By appearances, Pakistan China relations have always been beyond any doubt. When Chinese dignitaries have visited Pakistan, they have been welcomed like brothers returning home. China too has always supported Pakistan whether by supporting our interests in international forums like the UN, giving stern reminders to neighboring countries not to overstep boundaries, or the $50 billion investment in Pakistan’s economy. However same as brothers can have some buried issues between them, there has been a cloud hovering over our relations with China. At most times it is so small it can be missed as simply shade, but now and again it shows itself as a gathering storm. This storm has always broken before it hit, but once again the clouds are gathering and we should take note.
It will be no surprise that the darkness hanging over us is the cloud of militancy. China has given subtle warnings before that the menace of extremism must be cleaned up, and agencies have even put on a show of taking action against their most favoured militants. While there is no sign that China is displeased with our efforts till date, we could soon find ourselves in a familiar situation due to increasing threats of militants against China. According to reports, militants in Xinjiang have threatened to unleash ‘rivers of blood‘ in the country.
In the past, China has placed the blame for militancy on our doorstep and demanded that we take action against militant camps. In response, some actions have been taken, but the threat still remains. Statements by state officials including PM’s Advisor on National Security Sartaj Aziz suggest that certain militant groups have been spared if they did not pose a direct threat to Pakistan. Such sentiments were confirmed when DG ISPR admitted that agencies had been showing ‘restraint‘ for certain militant groups.
Now we once again find ourselves in a familiar place. Our greatest allies are facing threats from militants who get training and support from inside Pakistan. We can say that these groups do not threaten our interests, but we should have a better understanding of what our interests are. Already we are on the edge of losing America as an ally, if we have not already lost them. Our back up plan was China, but now they are facing the same threats also. Will we tell the Chinese, like we told the Americans, that these groups are not our enemies and taking action against all militants is against our national security? No. Our national security has been weakened and nearly destroyed by this backwards thinking. If we are to avoid total isolation in the world and becoming next North Korea, we need to give up the failed policies of the past and clear the dark clouds before we are hit with a storm we are unprepared to weather.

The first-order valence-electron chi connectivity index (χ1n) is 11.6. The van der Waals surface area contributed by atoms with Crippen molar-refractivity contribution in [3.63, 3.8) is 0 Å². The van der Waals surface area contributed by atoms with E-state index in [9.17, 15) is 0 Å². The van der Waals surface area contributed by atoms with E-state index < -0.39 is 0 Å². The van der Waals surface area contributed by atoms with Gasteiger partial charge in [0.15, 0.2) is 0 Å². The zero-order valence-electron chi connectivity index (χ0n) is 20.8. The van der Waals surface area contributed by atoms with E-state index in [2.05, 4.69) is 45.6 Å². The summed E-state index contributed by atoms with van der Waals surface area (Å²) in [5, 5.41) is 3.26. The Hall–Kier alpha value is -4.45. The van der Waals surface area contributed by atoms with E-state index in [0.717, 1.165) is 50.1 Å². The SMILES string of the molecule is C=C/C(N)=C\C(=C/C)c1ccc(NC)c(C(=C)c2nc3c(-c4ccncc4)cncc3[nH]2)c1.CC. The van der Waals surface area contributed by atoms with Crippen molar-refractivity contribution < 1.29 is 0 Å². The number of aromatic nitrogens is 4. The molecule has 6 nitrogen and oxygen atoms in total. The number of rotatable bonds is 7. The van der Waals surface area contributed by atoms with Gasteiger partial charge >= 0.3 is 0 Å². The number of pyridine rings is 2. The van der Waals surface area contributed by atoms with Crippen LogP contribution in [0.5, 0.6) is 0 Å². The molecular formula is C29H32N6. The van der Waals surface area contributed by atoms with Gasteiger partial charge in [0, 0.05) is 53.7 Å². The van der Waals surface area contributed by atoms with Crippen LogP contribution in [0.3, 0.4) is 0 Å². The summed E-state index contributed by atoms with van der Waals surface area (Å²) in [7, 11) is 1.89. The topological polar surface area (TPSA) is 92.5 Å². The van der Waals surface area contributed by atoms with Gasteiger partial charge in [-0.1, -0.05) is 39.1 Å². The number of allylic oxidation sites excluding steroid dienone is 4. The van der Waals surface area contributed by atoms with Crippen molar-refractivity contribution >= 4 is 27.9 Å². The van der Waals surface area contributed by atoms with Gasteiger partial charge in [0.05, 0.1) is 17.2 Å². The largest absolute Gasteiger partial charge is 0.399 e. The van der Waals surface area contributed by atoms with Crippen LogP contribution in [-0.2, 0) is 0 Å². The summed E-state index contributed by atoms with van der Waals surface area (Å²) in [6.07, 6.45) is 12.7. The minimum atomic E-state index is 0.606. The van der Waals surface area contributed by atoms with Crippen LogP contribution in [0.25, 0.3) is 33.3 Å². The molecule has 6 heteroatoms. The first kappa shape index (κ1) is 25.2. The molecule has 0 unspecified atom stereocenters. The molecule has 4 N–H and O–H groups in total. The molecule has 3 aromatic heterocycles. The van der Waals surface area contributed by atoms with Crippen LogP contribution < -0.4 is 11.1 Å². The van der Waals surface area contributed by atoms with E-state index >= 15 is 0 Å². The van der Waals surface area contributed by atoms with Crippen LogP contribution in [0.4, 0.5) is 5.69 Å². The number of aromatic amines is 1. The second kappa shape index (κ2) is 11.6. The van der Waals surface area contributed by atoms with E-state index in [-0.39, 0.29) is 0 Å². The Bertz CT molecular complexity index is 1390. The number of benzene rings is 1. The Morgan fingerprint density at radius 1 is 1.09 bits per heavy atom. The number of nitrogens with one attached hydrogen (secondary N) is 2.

The surprise arrest of Jamaatud Dawah Amir Hafiz Saeed sent a clear message that military and civilian leaders were serious when they said that extremist groups would be handled with no preferences given. However, as they saying goes, the proof of pudding is in the eating. Having taken the decision to arrest Hafiz Saeed, the state’s credibility is now at stake in how the case is handled.
China, who according to military insiders is the one who pressured for the arrest, will surely be watching how the case is handled. If it is another example of saying one thing while doing another, or if the state has actually turned a corner from differentiating between ‘Good Taliban’ and ‘Bad Taliban’.
Already there are signs that the JUD chief is being given special treatment. Who can forget the infamous raid of Nine-Zero and the treatment of MQM workers by agencies?
Compare to case of Hafiz Saeed who day after his arrest was releasing videos on social media.
When agencies raided MQM HQ, leaders were taken into custody and remanded for months on end where they were even tortured to death. When Hafiz Saeed was arrested, his own house was declared sub-jail so that he does not face any inconvenience.
Most importantly to note is that JuD has already pulled the same trick that it has always used by getting ‘banned’ to appease some foreign ally and immediately reemerging under a new name while continuing exactly the same activities. Does GHQ believe Beijing is as stupid and blind as America to fall for this trick also?
DG-ISPR officially stated that the arrest was ‘in the national interest.’ This is important because what happens next will speak volumes about how seriously institutions are taking ‘the national interest’ or whether it is nothing but another code word for telling everyone to shut up. So far, there is not much to be hopeful about.